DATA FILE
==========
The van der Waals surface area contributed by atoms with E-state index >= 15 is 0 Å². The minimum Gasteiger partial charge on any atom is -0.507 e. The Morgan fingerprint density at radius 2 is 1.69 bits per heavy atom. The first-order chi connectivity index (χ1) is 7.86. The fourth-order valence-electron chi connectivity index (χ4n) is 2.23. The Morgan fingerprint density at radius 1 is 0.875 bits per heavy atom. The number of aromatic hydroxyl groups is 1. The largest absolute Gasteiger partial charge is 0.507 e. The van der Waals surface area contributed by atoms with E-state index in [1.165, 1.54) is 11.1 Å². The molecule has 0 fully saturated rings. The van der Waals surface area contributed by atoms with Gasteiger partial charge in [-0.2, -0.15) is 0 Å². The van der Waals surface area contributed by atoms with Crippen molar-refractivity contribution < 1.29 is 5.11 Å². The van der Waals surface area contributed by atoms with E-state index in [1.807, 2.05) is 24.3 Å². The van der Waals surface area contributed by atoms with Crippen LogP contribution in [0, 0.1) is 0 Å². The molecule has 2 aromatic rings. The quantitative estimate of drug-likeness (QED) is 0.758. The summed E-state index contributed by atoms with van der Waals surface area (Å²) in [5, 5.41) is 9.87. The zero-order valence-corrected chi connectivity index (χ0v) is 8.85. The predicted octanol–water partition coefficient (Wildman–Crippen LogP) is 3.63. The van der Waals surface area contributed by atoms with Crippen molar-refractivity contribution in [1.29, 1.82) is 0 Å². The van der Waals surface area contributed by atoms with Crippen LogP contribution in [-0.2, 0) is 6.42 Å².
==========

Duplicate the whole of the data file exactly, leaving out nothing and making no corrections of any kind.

The van der Waals surface area contributed by atoms with E-state index >= 15 is 0 Å². The minimum Gasteiger partial charge on any atom is -0.507 e. The Morgan fingerprint density at radius 2 is 1.69 bits per heavy atom. The first-order chi connectivity index (χ1) is 7.86. The fourth-order valence-electron chi connectivity index (χ4n) is 2.23. The Morgan fingerprint density at radius 1 is 0.875 bits per heavy atom. The number of aromatic hydroxyl groups is 1. The largest absolute Gasteiger partial charge is 0.507 e. The van der Waals surface area contributed by atoms with E-state index in [1.165, 1.54) is 11.1 Å². The molecule has 0 fully saturated rings. The van der Waals surface area contributed by atoms with Gasteiger partial charge in [-0.2, -0.15) is 0 Å². The van der Waals surface area contributed by atoms with Crippen molar-refractivity contribution < 1.29 is 5.11 Å². The van der Waals surface area contributed by atoms with E-state index in [1.807, 2.05) is 24.3 Å². The van der Waals surface area contributed by atoms with Crippen LogP contribution in [0, 0.1) is 0 Å². The molecule has 2 aromatic rings. The quantitative estimate of drug-likeness (QED) is 0.758. The summed E-state index contributed by atoms with van der Waals surface area (Å²) in [5, 5.41) is 9.87. The zero-order valence-corrected chi connectivity index (χ0v) is 8.85. The predicted octanol–water partition coefficient (Wildman–Crippen LogP) is 3.63. The van der Waals surface area contributed by atoms with Crippen molar-refractivity contribution in [1.29, 1.82) is 0 Å². The van der Waals surface area contributed by atoms with Crippen LogP contribution in [-0.2, 0) is 6.42 Å².